<!--:es-->Los diabéticos podrían ser diez veces más propensos a contraer la gripe 
… Cold Viruses Appear Linked to Type 1 Diabetes<!--:-->

Los diabéticos podrían ser diez veces más propensos a contraer la gripe … Cold Viruses Appear Linked to Type 1 Diabetes

Los enfermos de diabetes tipo 1 tendrían diez veces más probabilidad de contraer gripe, meningitis y otras enfermedades derivadas del enterovirus, informa el British Medical Journal.
Según las investigaciones realizadas por el «Instituto de Endocrinología y Diabetes» de Australia, existe una fuerte asociación entre estas infecciones, provocadas por el enterovirus, y la diabetes tipo 1.
Para demostrar este nexo, especialmente evidente en niños, los expertos revisaron hasta 24 estudios moleculares sobre enterovirus realizados en 4.448 pacientes.
En estas investigaciones se midieron los niveles de ácido ribonucleico y proteína (componentes del enterovirus) en la sangre de los sujetos diabéticos y pre-diabéticos para compararlas después con pacientes que no padecían la enfermedad.
Los resultados demostraron que los niños con diabetes tipo 1 tenían hasta diez veces más probabilidades de infectarse con el enterovirus mientras que los que padecían pre-diabetes eran tres veces más propensos a enfermar.
No obstante, los estudiosos aclaran que estos resultados no son concluyentes al no haberse demostrado una relación causa-efecto. Los expertos aclaran que no pueden descartar factores genéticos que podrían afectar la relación entre la infección y la diabetes.
En el editorial que acompaña al artículo, los profesores Didier Hober y Famara Sane de la Universidad de Lille explican que «el enterovirus y la diabetes tipo 1 están claramente relacionados pero el mecanismo está aún por descubrir».
Los estudiosos concluyen: «si se probara esta asociación, podrían desarrollarse estrategias terapéuticas y preventivas para combatir la enfermedad».


Cold Viruses Appear Linked to Type 1 Diabetes

While the causes of type 1 diabetes aren’t known for certain, a new analysis backs the possibility that cold-like viruses might trigger the disease.
Australian researchers looked at a number of studies, and concluded there is a strong association between enteroviruses and the development of type 1 diabetes. In fact, children with diabetes were 10 times more likely to have had an enterovirus infection than children without the disease.
«The finding implies that enterovirus infection is a very important cause of type 1 diabetes,» said lead researcher Dr. Maria Craig, an associate professor at Children’s Hospital at Westmead’s Institute of Endocrinology and Diabetes in Sydney.
Craig noted that the idea that enteroviruses are involved in the development of type 1 diabetes is not new, but this study makes use of new data that makes the association more likely.
«It is time to look at how these viruses are involved in the disease process,» Craig said. The goal would be to find a way to «stop these viruses from contributing to diabetes — potentially leading to vaccination,» she added.
The report is published in the Feb. 3 online edition of the BMJ.
For the study, Craig’s team, using a type of research known as a meta-analysis, reviewed 24 papers and two abstracts involving 4,448 individuals to see if there was an association between type 1 diabetes and enterovirus infection.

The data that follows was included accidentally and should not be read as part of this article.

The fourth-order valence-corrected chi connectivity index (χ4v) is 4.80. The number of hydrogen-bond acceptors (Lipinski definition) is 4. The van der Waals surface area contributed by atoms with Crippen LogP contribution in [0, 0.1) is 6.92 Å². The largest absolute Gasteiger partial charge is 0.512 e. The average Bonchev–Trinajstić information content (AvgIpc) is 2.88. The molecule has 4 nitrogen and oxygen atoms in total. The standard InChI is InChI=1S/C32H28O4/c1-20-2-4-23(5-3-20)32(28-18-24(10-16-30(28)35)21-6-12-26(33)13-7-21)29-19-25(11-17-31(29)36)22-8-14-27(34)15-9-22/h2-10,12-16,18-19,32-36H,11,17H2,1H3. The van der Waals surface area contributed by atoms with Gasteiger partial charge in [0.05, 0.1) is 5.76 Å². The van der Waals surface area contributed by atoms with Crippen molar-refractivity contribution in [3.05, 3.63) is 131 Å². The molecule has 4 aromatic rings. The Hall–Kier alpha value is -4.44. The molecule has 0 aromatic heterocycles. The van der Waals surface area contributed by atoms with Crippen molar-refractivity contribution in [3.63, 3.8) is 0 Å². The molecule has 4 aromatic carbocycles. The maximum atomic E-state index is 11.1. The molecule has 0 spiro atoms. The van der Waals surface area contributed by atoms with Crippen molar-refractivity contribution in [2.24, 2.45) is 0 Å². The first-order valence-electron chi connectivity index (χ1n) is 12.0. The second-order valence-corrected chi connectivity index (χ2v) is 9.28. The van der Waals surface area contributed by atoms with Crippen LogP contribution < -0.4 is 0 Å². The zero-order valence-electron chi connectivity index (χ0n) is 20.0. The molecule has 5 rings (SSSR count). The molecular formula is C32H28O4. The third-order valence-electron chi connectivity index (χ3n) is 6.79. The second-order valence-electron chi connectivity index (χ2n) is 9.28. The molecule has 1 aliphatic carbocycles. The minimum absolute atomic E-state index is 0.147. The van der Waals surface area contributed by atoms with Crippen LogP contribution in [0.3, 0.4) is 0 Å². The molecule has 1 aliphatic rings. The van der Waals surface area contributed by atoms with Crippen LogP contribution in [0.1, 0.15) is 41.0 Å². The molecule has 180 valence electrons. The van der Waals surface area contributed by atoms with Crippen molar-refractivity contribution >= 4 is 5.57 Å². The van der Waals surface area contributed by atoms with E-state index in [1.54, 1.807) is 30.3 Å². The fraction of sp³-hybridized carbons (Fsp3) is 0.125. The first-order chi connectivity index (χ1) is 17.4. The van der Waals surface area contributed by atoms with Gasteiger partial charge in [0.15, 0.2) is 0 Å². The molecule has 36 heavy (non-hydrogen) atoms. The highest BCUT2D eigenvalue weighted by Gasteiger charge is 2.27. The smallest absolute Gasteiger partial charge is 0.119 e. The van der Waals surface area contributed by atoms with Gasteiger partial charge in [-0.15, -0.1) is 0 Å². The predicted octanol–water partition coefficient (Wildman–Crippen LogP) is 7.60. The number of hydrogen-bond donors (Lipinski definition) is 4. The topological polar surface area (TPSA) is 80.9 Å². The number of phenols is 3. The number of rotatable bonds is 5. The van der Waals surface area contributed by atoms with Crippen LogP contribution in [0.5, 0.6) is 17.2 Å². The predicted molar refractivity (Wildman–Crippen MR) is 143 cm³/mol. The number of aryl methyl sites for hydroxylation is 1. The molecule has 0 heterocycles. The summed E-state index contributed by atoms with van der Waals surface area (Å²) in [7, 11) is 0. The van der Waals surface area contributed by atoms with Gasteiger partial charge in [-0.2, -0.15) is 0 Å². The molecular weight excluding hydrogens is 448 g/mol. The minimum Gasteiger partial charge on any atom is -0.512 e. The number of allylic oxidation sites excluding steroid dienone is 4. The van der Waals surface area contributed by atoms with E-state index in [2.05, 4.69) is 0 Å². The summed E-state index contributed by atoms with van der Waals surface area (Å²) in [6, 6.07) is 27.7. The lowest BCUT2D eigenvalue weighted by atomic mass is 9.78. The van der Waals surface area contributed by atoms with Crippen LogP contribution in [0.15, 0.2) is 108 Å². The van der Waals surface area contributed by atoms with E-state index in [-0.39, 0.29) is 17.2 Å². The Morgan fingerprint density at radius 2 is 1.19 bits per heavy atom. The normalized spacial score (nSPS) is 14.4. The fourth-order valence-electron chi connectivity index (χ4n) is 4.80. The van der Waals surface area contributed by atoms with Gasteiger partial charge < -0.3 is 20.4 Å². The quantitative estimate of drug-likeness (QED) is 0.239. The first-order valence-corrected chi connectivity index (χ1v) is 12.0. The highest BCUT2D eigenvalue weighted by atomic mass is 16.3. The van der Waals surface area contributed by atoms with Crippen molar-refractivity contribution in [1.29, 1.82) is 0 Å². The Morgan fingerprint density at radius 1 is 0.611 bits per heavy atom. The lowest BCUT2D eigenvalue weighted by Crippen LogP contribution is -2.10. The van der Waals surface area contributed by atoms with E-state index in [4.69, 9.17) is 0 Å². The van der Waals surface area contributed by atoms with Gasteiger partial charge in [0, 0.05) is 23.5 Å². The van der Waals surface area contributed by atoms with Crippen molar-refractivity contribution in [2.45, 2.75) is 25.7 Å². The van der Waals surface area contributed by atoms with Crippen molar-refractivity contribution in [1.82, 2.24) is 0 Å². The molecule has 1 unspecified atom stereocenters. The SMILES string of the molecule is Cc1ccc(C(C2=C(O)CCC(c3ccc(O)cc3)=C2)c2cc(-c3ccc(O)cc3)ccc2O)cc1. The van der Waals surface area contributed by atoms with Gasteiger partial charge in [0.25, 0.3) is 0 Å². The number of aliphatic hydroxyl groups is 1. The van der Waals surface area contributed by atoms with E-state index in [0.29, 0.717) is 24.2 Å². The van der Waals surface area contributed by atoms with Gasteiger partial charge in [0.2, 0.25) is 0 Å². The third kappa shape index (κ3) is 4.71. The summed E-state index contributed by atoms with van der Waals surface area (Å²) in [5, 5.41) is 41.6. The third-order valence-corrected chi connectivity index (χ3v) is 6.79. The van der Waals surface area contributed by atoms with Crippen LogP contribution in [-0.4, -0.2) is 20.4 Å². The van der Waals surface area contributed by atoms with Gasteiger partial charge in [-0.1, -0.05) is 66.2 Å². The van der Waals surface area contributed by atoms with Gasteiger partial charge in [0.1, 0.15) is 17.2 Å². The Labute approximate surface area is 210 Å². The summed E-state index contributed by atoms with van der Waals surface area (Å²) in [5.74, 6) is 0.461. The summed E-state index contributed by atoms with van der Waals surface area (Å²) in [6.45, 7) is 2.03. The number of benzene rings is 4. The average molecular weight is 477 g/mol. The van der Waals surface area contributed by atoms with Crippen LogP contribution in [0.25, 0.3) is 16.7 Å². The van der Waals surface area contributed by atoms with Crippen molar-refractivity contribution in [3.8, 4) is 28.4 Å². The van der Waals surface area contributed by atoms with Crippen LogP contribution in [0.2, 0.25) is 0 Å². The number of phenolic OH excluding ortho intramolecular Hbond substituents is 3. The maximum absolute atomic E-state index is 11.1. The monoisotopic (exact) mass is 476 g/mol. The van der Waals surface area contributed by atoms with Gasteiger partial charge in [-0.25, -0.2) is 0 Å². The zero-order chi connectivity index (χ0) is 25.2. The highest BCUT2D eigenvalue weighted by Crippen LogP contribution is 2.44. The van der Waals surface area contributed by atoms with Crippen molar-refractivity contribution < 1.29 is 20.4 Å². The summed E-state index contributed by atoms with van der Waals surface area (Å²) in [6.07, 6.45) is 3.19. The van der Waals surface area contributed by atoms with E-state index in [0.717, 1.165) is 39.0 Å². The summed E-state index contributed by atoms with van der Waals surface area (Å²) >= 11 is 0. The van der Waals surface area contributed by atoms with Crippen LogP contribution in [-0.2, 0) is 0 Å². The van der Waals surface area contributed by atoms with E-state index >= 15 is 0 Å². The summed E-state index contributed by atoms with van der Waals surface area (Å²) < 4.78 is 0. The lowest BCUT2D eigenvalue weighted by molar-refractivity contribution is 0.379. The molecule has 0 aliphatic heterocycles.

The data suggested a strong association, especially among children, Craig said.
Type 1 diabetes is caused by a combination of genetic factors, the immune system and environmental factors, the researchers explained. And enteroviruses are common viruses in infants and children. Enteroviruses can cause cold or flu symptoms, fever, muscle aches, rash or even meningitis, they noted.
Recently, there has been a worldwide increase in the incidence of childhood type 1 diabetes, especially in children under 5, which could be partially because of more exposure to these viruses, the researchers suggested.
Dr. Didier Hober, a professor of virology at University Lille in France and author of an accompanying journal editorial, said «the increased incidence rate of type 1 diabetes can be explained by a role of environmental factors, especially enteroviruses, like coxsackievirus B.»
However, it is unclear whether enteroviruses are involved in all patients or just some, he added. «Enteroviruses could act as inducers of the disease or as accelerators of the progression of the disease. A persistent infection or consecutive infections could play a role,» he said.
«The relationship between enteroviruses and type 1 diabetes opens up the possibility of developing new preventive and therapeutic strategies to fight the disease,» Hober said.
Another expert, Dr. Joel Zonszein, a professor of clinical medicine at the Albert Einstein College of Medicine’s Clinical Diabetes Center at Montefiore Medical Center in New York City, said for 40 to 50 years it has been proposed that these viruses may trigger type 1 diabetes.
«There is an association,» he said. «It doesn’t show a cause-and-effect; it shows an association. Maybe patients with type 1 diabetes are more susceptible to get these enteroviruses.»
«It’s a good reminder that we don’t know the causes of type 1 diabetes,» he added.
Type 1 diabetes occurs when the body cannot produce insulin, which is essential in metabolizing sugar. The resulting extra sugar in the blood can cause serious complications, such as heart disease, kidney disease, loss of sight or limbs and an early death. The condition is controlled with doses of insulin and a diet that keep blood sugar levels in normal ranges.
In Type 2 diabetes, which is far more common, the body produces insulin but doesn’t utilize it properly. Unlike type 1 diabetes, type 2 is linked to overeating and under-exercising.